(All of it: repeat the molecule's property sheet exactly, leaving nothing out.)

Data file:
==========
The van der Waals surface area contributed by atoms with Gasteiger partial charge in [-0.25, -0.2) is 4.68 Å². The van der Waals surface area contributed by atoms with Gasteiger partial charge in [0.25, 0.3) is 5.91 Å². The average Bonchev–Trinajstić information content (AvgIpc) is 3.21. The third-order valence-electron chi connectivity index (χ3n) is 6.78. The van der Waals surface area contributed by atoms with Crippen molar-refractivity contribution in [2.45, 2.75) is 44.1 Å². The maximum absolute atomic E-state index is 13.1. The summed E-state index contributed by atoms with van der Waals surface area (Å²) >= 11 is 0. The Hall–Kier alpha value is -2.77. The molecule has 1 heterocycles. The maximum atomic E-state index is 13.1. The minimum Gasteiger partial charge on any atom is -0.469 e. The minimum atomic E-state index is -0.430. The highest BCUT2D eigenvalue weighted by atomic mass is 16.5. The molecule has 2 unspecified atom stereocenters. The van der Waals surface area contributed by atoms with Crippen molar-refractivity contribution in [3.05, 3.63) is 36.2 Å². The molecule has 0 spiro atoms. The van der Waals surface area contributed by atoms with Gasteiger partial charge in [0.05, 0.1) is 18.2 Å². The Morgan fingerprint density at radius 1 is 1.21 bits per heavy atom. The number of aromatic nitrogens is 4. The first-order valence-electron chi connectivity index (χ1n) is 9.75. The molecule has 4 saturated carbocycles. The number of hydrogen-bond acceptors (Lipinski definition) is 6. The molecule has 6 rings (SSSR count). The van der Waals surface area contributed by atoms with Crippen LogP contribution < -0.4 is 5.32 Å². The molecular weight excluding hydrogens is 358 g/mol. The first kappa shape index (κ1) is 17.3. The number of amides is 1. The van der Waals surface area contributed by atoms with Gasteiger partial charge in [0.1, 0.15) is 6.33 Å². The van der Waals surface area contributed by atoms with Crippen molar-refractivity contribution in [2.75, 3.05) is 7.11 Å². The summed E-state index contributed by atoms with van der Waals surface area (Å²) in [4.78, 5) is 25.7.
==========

The van der Waals surface area contributed by atoms with Gasteiger partial charge in [-0.25, -0.2) is 4.68 Å². The van der Waals surface area contributed by atoms with Gasteiger partial charge in [0.25, 0.3) is 5.91 Å². The average Bonchev–Trinajstić information content (AvgIpc) is 3.21. The third-order valence-electron chi connectivity index (χ3n) is 6.78. The van der Waals surface area contributed by atoms with Crippen molar-refractivity contribution in [2.45, 2.75) is 44.1 Å². The maximum absolute atomic E-state index is 13.1. The summed E-state index contributed by atoms with van der Waals surface area (Å²) >= 11 is 0. The Hall–Kier alpha value is -2.77. The molecule has 1 heterocycles. The maximum atomic E-state index is 13.1. The minimum Gasteiger partial charge on any atom is -0.469 e. The minimum atomic E-state index is -0.430. The highest BCUT2D eigenvalue weighted by atomic mass is 16.5. The molecule has 2 unspecified atom stereocenters. The van der Waals surface area contributed by atoms with Crippen molar-refractivity contribution in [3.05, 3.63) is 36.2 Å². The molecule has 0 spiro atoms. The van der Waals surface area contributed by atoms with Gasteiger partial charge in [0.05, 0.1) is 18.2 Å². The Morgan fingerprint density at radius 1 is 1.21 bits per heavy atom. The number of aromatic nitrogens is 4. The first-order valence-electron chi connectivity index (χ1n) is 9.75. The molecule has 4 saturated carbocycles. The number of hydrogen-bond acceptors (Lipinski definition) is 6. The molecule has 6 rings (SSSR count). The van der Waals surface area contributed by atoms with Crippen LogP contribution < -0.4 is 5.32 Å². The molecular weight excluding hydrogens is 358 g/mol. The first kappa shape index (κ1) is 17.3. The number of amides is 1. The van der Waals surface area contributed by atoms with Gasteiger partial charge in [0.1, 0.15) is 6.33 Å². The van der Waals surface area contributed by atoms with Crippen molar-refractivity contribution in [2.75, 3.05) is 7.11 Å². The summed E-state index contributed by atoms with van der Waals surface area (Å²) in [4.78, 5) is 25.7.